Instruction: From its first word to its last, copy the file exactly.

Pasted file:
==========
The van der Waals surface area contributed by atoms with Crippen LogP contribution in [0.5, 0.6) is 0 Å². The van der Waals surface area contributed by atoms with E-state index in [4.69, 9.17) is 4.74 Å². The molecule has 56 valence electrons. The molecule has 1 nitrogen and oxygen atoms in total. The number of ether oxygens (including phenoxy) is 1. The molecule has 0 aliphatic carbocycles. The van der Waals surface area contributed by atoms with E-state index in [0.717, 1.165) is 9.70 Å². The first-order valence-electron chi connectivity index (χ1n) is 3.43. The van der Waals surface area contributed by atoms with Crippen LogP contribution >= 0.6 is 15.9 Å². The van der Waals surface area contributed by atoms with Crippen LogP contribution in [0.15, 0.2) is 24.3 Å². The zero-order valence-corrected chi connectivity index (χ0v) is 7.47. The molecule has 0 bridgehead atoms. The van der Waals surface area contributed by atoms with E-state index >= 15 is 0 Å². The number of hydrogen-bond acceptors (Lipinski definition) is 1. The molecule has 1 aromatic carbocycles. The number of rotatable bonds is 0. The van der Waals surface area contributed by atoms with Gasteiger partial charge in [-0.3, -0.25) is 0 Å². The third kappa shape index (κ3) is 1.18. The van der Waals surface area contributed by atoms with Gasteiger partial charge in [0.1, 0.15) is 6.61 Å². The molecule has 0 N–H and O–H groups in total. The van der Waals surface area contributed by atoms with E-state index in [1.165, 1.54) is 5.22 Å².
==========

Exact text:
The van der Waals surface area contributed by atoms with Crippen LogP contribution in [0.5, 0.6) is 0 Å². The van der Waals surface area contributed by atoms with E-state index in [4.69, 9.17) is 4.74 Å². The molecule has 56 valence electrons. The molecule has 1 nitrogen and oxygen atoms in total. The number of ether oxygens (including phenoxy) is 1. The molecule has 0 aliphatic carbocycles. The van der Waals surface area contributed by atoms with E-state index in [0.717, 1.165) is 9.70 Å². The first-order valence-electron chi connectivity index (χ1n) is 3.43. The van der Waals surface area contributed by atoms with Crippen LogP contribution >= 0.6 is 15.9 Å². The van der Waals surface area contributed by atoms with Crippen LogP contribution in [0.15, 0.2) is 24.3 Å². The zero-order valence-corrected chi connectivity index (χ0v) is 7.47. The molecule has 0 bridgehead atoms. The van der Waals surface area contributed by atoms with E-state index >= 15 is 0 Å². The number of hydrogen-bond acceptors (Lipinski definition) is 1. The molecule has 1 aromatic carbocycles. The number of rotatable bonds is 0. The van der Waals surface area contributed by atoms with Gasteiger partial charge in [-0.3, -0.25) is 0 Å². The third kappa shape index (κ3) is 1.18. The van der Waals surface area contributed by atoms with Gasteiger partial charge in [0.1, 0.15) is 6.61 Å². The molecule has 0 N–H and O–H groups in total. The van der Waals surface area contributed by atoms with E-state index in [1.165, 1.54) is 5.22 Å².